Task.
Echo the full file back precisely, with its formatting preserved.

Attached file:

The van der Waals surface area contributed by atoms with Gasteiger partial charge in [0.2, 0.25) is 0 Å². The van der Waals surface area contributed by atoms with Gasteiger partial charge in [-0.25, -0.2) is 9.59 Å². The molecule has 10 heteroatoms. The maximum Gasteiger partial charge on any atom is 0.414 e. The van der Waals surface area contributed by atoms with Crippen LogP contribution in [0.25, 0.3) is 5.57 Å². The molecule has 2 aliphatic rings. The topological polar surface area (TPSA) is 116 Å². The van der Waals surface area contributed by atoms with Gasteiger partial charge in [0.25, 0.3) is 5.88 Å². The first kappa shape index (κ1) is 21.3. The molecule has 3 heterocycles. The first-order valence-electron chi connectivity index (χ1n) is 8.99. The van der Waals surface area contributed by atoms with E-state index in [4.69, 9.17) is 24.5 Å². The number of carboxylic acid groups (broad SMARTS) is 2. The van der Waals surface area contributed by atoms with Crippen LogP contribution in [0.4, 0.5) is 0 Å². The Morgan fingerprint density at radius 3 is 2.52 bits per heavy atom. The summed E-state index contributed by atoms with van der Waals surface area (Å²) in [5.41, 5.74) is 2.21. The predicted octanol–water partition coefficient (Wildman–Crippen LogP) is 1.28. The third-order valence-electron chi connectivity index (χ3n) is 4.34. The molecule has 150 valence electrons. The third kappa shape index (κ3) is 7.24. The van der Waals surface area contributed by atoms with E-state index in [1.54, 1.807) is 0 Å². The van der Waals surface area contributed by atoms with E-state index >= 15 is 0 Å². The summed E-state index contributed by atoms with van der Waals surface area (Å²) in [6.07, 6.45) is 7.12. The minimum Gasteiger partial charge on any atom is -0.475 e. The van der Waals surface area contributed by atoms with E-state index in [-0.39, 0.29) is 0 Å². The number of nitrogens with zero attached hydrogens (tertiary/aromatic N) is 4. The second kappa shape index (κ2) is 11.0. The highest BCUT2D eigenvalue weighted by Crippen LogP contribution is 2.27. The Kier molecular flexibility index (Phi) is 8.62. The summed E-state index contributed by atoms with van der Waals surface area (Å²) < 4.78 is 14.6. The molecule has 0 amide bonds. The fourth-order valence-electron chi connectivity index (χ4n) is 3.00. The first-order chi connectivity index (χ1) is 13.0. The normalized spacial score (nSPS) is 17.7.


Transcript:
The van der Waals surface area contributed by atoms with Gasteiger partial charge in [0.2, 0.25) is 0 Å². The van der Waals surface area contributed by atoms with Gasteiger partial charge in [-0.25, -0.2) is 9.59 Å². The molecule has 10 heteroatoms. The maximum Gasteiger partial charge on any atom is 0.414 e. The van der Waals surface area contributed by atoms with Crippen LogP contribution in [0.25, 0.3) is 5.57 Å². The molecule has 2 aliphatic rings. The topological polar surface area (TPSA) is 116 Å². The van der Waals surface area contributed by atoms with Gasteiger partial charge in [0.25, 0.3) is 5.88 Å². The first kappa shape index (κ1) is 21.3. The molecule has 3 heterocycles. The first-order valence-electron chi connectivity index (χ1n) is 8.99. The van der Waals surface area contributed by atoms with E-state index in [4.69, 9.17) is 24.5 Å². The number of carboxylic acid groups (broad SMARTS) is 2. The van der Waals surface area contributed by atoms with Crippen LogP contribution in [0.4, 0.5) is 0 Å². The Morgan fingerprint density at radius 3 is 2.52 bits per heavy atom. The summed E-state index contributed by atoms with van der Waals surface area (Å²) in [5.41, 5.74) is 2.21. The predicted octanol–water partition coefficient (Wildman–Crippen LogP) is 1.28. The third-order valence-electron chi connectivity index (χ3n) is 4.34. The molecule has 150 valence electrons. The third kappa shape index (κ3) is 7.24. The van der Waals surface area contributed by atoms with E-state index in [1.54, 1.807) is 0 Å². The van der Waals surface area contributed by atoms with E-state index >= 15 is 0 Å². The summed E-state index contributed by atoms with van der Waals surface area (Å²) in [6.07, 6.45) is 7.12. The minimum Gasteiger partial charge on any atom is -0.475 e. The van der Waals surface area contributed by atoms with E-state index in [-0.39, 0.29) is 0 Å². The number of nitrogens with zero attached hydrogens (tertiary/aromatic N) is 4. The second kappa shape index (κ2) is 11.0. The highest BCUT2D eigenvalue weighted by Crippen LogP contribution is 2.27. The Kier molecular flexibility index (Phi) is 8.62. The summed E-state index contributed by atoms with van der Waals surface area (Å²) < 4.78 is 14.6. The molecule has 0 amide bonds. The fourth-order valence-electron chi connectivity index (χ4n) is 3.00. The first-order chi connectivity index (χ1) is 13.0. The normalized spacial score (nSPS) is 17.7.